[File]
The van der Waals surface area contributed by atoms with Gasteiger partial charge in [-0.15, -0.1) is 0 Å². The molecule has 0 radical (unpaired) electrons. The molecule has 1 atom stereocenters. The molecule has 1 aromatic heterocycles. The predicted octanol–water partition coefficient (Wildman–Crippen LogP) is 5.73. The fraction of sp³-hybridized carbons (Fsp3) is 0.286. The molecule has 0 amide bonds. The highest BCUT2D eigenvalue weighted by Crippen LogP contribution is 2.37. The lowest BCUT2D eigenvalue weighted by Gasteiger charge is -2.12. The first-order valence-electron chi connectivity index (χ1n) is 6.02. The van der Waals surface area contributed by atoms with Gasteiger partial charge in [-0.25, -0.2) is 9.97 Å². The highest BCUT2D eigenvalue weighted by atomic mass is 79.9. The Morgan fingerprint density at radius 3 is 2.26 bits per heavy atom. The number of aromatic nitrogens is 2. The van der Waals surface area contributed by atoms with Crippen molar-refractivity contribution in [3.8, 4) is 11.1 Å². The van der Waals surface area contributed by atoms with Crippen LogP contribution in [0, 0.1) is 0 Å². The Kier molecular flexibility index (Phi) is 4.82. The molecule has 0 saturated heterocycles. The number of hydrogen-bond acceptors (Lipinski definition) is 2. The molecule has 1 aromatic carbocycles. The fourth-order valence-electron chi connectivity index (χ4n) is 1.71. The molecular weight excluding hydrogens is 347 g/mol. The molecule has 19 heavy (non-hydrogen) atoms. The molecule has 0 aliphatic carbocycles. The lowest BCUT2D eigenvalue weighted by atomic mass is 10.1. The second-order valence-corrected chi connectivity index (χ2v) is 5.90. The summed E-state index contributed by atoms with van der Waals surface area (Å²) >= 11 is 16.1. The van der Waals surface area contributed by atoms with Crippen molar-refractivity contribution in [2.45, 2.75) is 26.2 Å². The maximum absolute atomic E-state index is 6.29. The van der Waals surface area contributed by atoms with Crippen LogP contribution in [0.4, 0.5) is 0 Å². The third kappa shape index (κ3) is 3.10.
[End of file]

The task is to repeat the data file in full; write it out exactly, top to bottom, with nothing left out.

The van der Waals surface area contributed by atoms with Gasteiger partial charge in [-0.15, -0.1) is 0 Å². The molecule has 0 radical (unpaired) electrons. The molecule has 1 atom stereocenters. The molecule has 1 aromatic heterocycles. The predicted octanol–water partition coefficient (Wildman–Crippen LogP) is 5.73. The fraction of sp³-hybridized carbons (Fsp3) is 0.286. The molecule has 0 amide bonds. The highest BCUT2D eigenvalue weighted by Crippen LogP contribution is 2.37. The lowest BCUT2D eigenvalue weighted by Gasteiger charge is -2.12. The first-order valence-electron chi connectivity index (χ1n) is 6.02. The van der Waals surface area contributed by atoms with Gasteiger partial charge in [-0.25, -0.2) is 9.97 Å². The highest BCUT2D eigenvalue weighted by atomic mass is 79.9. The Morgan fingerprint density at radius 3 is 2.26 bits per heavy atom. The number of aromatic nitrogens is 2. The van der Waals surface area contributed by atoms with Crippen molar-refractivity contribution in [3.8, 4) is 11.1 Å². The van der Waals surface area contributed by atoms with Crippen LogP contribution in [0, 0.1) is 0 Å². The Kier molecular flexibility index (Phi) is 4.82. The molecule has 0 saturated heterocycles. The number of hydrogen-bond acceptors (Lipinski definition) is 2. The molecule has 1 aromatic carbocycles. The fourth-order valence-electron chi connectivity index (χ4n) is 1.71. The molecular weight excluding hydrogens is 347 g/mol. The molecule has 19 heavy (non-hydrogen) atoms. The molecule has 0 aliphatic carbocycles. The lowest BCUT2D eigenvalue weighted by atomic mass is 10.1. The second-order valence-corrected chi connectivity index (χ2v) is 5.90. The summed E-state index contributed by atoms with van der Waals surface area (Å²) >= 11 is 16.1. The van der Waals surface area contributed by atoms with Crippen molar-refractivity contribution in [2.45, 2.75) is 26.2 Å². The maximum absolute atomic E-state index is 6.29. The van der Waals surface area contributed by atoms with Crippen LogP contribution in [0.4, 0.5) is 0 Å². The third kappa shape index (κ3) is 3.10.